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NEW YORK (Reuters Health) – Three proxies for insulin resistance each may predict incident major depressive disorder, according to new research.

Combined with findings from other studies, these new data suggest that treating so-called pre-diabetes might help prevent some cases of depression, researchers write in The American Journal of Psychiatry.

“For physicians of any sort, or any medical healthcare providers who deal with patients who are overweight or have any issues with glucose control, a very simple guideline is to ask them upfront about their mood, and manage them – follow them – with the idea that they might become depressed,” Dr. Natalie Rasgon, crestor therapy first professor of Psychiatry and Obstetrics and Gynecology at Stanford University School of Medicine, in California, told Reuters Health by phone.

“The premise is that if we were to resolve the metabolic dysfunction of pre-diabetes, that would, in turn, mitigate the risk of developing depression,” she said.

Dr. Rasgon and her colleagues examined data from 601 individuals in the control group of the Netherlands Study of Depression and Anxiety (NESDA), an ongoing longitudinal study. These participants had no history of depression or anxiety.

Over the nine years that the study has been running so far, 14% of the control group developed major depressive disorder. Those who did were more likely to have one or more of three proxy measurements that can signify insulin resistance, or pre-diabetes.

Adjusting for age, sex, education, physical activity, harmful alcohol use and smoking status, the highest risk of depression was seen in people with a high ratio of triglycerides to high-density lipoprotein (hazard ratio, 1.89; 95% confidence interval, 1.15 to 3.11).

Fasting plasma glucose levels in the pre-diabetes range of 100 to 125 mg/dL was associated with a 37% risk increase (HR, 1.37; 95% CI, 1.05 to 1.77), and obesity, as measured by waist circumference, was associated with an 11% increase (HR, 1.11; 95% CI, 1.01 to 1.21).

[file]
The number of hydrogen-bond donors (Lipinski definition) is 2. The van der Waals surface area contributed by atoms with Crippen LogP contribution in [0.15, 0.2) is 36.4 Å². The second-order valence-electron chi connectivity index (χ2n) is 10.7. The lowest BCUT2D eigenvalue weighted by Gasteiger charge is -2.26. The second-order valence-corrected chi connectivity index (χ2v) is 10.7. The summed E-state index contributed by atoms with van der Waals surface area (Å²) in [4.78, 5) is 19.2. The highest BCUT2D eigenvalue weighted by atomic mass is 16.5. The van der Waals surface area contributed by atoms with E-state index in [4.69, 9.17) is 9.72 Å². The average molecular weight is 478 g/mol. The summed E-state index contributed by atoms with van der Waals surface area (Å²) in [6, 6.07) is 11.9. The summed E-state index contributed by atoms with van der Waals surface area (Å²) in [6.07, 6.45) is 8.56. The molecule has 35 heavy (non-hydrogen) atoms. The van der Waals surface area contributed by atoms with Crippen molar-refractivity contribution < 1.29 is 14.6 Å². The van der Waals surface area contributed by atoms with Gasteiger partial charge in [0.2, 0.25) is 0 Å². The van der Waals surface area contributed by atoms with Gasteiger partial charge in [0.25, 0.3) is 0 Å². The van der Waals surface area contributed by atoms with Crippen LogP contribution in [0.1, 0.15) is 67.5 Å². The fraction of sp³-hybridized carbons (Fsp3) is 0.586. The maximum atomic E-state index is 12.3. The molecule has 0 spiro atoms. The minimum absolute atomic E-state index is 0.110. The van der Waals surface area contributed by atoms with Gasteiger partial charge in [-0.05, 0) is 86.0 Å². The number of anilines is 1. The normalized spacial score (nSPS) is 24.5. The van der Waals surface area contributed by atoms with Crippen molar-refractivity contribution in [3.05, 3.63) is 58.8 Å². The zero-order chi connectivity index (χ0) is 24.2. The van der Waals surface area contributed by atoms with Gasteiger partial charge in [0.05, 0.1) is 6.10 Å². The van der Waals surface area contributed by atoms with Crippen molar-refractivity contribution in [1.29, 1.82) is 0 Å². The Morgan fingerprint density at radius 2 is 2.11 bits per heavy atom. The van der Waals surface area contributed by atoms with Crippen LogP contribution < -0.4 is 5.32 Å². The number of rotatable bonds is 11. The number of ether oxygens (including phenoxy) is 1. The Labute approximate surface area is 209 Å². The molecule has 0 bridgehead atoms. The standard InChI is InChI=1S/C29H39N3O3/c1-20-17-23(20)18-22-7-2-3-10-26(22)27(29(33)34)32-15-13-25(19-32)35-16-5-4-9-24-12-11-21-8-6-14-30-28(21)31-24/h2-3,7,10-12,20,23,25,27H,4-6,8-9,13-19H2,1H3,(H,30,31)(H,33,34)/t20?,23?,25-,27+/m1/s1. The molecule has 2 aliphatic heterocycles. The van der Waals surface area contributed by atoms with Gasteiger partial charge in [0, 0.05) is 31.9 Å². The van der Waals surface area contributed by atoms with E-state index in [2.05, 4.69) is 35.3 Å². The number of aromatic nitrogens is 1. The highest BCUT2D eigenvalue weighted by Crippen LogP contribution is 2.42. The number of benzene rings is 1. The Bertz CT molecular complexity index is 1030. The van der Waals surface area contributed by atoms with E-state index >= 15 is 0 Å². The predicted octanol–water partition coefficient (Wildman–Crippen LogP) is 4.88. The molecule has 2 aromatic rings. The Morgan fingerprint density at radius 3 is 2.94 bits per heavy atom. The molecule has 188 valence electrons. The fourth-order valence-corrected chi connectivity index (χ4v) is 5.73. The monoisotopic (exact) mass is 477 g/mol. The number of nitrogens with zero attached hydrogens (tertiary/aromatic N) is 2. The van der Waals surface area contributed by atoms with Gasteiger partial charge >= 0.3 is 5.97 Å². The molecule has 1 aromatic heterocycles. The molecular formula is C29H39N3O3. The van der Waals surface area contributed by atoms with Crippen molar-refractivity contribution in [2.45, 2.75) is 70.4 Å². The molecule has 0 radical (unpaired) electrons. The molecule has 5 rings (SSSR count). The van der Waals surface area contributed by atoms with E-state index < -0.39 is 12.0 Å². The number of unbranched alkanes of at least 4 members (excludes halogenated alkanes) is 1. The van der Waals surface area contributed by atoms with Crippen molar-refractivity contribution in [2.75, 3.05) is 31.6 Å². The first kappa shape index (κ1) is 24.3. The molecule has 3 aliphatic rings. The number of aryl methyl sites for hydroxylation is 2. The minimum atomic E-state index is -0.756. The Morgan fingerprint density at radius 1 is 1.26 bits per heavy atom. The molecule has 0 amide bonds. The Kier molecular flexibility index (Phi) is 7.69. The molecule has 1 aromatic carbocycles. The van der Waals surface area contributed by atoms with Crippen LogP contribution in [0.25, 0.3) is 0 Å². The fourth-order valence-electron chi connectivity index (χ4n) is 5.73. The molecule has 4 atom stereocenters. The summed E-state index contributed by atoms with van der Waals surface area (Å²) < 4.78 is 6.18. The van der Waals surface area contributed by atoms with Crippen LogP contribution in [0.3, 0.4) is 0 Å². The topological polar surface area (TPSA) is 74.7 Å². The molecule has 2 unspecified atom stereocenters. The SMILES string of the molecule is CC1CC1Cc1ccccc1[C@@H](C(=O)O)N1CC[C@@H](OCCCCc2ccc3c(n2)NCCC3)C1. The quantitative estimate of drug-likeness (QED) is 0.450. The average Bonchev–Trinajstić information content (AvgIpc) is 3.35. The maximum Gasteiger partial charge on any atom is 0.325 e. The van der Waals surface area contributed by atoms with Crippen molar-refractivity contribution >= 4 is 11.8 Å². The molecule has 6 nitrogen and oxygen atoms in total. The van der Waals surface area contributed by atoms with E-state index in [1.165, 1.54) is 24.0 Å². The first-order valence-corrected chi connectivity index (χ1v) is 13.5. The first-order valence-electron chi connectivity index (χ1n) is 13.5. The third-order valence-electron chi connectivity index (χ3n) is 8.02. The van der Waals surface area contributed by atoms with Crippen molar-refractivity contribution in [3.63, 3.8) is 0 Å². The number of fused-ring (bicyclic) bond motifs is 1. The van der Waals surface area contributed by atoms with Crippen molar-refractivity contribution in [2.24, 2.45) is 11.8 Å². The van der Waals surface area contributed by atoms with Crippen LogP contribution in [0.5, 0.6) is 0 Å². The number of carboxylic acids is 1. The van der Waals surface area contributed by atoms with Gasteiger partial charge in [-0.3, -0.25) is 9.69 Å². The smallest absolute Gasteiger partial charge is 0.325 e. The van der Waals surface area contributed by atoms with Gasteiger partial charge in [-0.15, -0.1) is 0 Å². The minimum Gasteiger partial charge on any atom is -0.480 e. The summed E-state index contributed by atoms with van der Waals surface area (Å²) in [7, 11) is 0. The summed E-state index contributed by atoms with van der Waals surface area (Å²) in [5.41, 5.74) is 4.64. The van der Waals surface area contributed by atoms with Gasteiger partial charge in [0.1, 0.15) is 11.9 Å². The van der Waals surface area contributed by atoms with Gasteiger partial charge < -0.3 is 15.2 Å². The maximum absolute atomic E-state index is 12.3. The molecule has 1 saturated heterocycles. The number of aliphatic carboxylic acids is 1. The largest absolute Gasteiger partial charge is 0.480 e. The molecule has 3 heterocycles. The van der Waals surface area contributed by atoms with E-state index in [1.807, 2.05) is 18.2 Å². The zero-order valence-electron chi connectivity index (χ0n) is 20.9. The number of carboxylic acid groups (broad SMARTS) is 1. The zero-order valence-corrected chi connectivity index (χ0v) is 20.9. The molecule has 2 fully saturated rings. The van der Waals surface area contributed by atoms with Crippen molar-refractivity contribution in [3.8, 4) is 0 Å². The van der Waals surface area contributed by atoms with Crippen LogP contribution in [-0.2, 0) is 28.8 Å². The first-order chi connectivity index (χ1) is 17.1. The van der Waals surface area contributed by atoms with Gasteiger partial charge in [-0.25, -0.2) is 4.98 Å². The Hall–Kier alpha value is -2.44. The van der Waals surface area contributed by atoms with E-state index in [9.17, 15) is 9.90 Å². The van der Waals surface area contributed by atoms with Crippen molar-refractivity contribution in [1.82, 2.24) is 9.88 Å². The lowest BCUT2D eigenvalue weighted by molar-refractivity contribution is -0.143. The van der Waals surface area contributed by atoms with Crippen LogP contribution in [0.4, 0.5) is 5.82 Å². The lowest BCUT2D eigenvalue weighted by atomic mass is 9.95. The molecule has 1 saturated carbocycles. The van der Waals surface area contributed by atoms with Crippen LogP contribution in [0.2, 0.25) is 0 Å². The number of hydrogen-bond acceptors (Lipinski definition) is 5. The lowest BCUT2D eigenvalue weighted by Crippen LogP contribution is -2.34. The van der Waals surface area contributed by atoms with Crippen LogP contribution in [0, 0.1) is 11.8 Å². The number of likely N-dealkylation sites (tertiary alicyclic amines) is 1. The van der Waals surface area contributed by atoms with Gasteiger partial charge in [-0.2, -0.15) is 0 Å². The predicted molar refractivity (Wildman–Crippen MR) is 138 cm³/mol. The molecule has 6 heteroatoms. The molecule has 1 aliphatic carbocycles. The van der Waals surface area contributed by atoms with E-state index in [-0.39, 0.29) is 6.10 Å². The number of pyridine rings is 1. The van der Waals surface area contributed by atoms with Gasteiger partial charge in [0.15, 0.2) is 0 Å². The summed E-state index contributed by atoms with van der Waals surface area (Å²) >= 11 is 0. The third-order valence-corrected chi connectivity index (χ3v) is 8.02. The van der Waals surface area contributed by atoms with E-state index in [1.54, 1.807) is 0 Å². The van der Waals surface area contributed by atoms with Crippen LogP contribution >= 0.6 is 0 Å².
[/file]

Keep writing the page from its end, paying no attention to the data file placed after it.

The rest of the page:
Analysis of a sub-group of participants who did not have any of the three predictors of depression at the start of the study, but who had developed one or more at a two-year follow-up, found that only pre-diabetes had a statistically significant link to depression, at an adjusted hazard ratio of 2.66 (95% CI, 1.13 to 6.27).

“These results are exciting and consistent with the notion that bidirectional relationships exist between metabolic dysfunction and psychiatric illnesses,” said Dr. Mandakh Bekhbat, a neuroscientist at Emory University’s Department of Psychiatry and Behavioral Sciences, in Atlanta, who was not involved in the research. “Replication of the findings will be crucial in depression, and it is worth exploring whether results hold trans-diagnostically across other psychiatric illnesses with known metabolic abnormalities.”

“Understanding the mechanisms of how systemic insulin resistance may translate to fairly specific neurotransmitter and neural circuit changes known to underlie depression will be a huge step forward,” she told Reuters Health by email.

In support of their hypothesis that treating insulin resistance could prevent the onset of depression, Dr. Rasgon and her colleagues cite research suggesting that the insulin-sensitizing drug pioglitazone has an effect on depression.

“It has been shown to improve people in a current episode of depression,” Dr. Kathleen Watson, who also worked on the study, told Reuters Health by phone.

The problem is that pioglitazone has at least two possible methods of lessening depression: it improves insulin resistance and it reduces inflammation, she added.

“So, we don’t know exactly how it works,” said Dr. Watson, also with Stanford. “But there is the potential that if you reverse the insulin resistance, or even the pre-diabetes, that you could see an improvement in mood.”

SOURCE: The American Journal of Psychiatry, online September 22, 2021.

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